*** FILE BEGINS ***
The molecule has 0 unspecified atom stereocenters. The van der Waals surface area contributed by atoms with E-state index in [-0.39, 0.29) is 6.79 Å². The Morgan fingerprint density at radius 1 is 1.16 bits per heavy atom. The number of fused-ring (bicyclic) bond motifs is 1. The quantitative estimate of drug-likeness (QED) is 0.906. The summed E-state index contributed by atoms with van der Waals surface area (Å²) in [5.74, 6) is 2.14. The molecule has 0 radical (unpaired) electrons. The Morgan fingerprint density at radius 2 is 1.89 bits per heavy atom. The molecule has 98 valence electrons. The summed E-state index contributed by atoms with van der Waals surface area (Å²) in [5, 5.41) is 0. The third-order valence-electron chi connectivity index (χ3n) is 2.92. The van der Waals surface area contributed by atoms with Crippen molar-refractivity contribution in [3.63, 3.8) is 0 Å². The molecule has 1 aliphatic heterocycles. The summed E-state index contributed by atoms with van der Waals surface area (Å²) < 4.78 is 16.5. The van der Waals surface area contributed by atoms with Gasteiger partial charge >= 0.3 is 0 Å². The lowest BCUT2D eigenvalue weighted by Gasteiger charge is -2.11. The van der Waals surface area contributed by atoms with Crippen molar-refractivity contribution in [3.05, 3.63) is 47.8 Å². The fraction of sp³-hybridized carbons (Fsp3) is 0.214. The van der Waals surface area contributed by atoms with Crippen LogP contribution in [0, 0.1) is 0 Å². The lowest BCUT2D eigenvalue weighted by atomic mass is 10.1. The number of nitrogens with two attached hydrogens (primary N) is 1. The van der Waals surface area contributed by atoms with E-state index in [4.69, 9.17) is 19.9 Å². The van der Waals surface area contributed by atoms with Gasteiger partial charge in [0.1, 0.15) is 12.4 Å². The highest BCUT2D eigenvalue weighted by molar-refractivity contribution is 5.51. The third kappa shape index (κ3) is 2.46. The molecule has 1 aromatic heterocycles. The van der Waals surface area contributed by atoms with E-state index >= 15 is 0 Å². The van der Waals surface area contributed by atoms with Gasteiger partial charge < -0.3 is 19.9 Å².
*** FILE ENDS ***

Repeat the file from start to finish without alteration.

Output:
The molecule has 0 unspecified atom stereocenters. The van der Waals surface area contributed by atoms with E-state index in [-0.39, 0.29) is 6.79 Å². The Morgan fingerprint density at radius 1 is 1.16 bits per heavy atom. The number of fused-ring (bicyclic) bond motifs is 1. The quantitative estimate of drug-likeness (QED) is 0.906. The summed E-state index contributed by atoms with van der Waals surface area (Å²) in [5.74, 6) is 2.14. The molecule has 0 radical (unpaired) electrons. The Morgan fingerprint density at radius 2 is 1.89 bits per heavy atom. The molecule has 98 valence electrons. The summed E-state index contributed by atoms with van der Waals surface area (Å²) in [5, 5.41) is 0. The third-order valence-electron chi connectivity index (χ3n) is 2.92. The van der Waals surface area contributed by atoms with Crippen molar-refractivity contribution in [3.63, 3.8) is 0 Å². The molecule has 1 aliphatic heterocycles. The summed E-state index contributed by atoms with van der Waals surface area (Å²) < 4.78 is 16.5. The van der Waals surface area contributed by atoms with Gasteiger partial charge >= 0.3 is 0 Å². The lowest BCUT2D eigenvalue weighted by Gasteiger charge is -2.11. The van der Waals surface area contributed by atoms with Crippen molar-refractivity contribution in [3.05, 3.63) is 47.8 Å². The fraction of sp³-hybridized carbons (Fsp3) is 0.214. The van der Waals surface area contributed by atoms with Crippen LogP contribution in [0, 0.1) is 0 Å². The lowest BCUT2D eigenvalue weighted by atomic mass is 10.1. The number of nitrogens with two attached hydrogens (primary N) is 1. The van der Waals surface area contributed by atoms with E-state index in [4.69, 9.17) is 19.9 Å². The van der Waals surface area contributed by atoms with Gasteiger partial charge in [0.1, 0.15) is 12.4 Å². The highest BCUT2D eigenvalue weighted by molar-refractivity contribution is 5.51. The third kappa shape index (κ3) is 2.46. The molecule has 1 aromatic heterocycles. The van der Waals surface area contributed by atoms with E-state index >= 15 is 0 Å². The van der Waals surface area contributed by atoms with Gasteiger partial charge < -0.3 is 19.9 Å².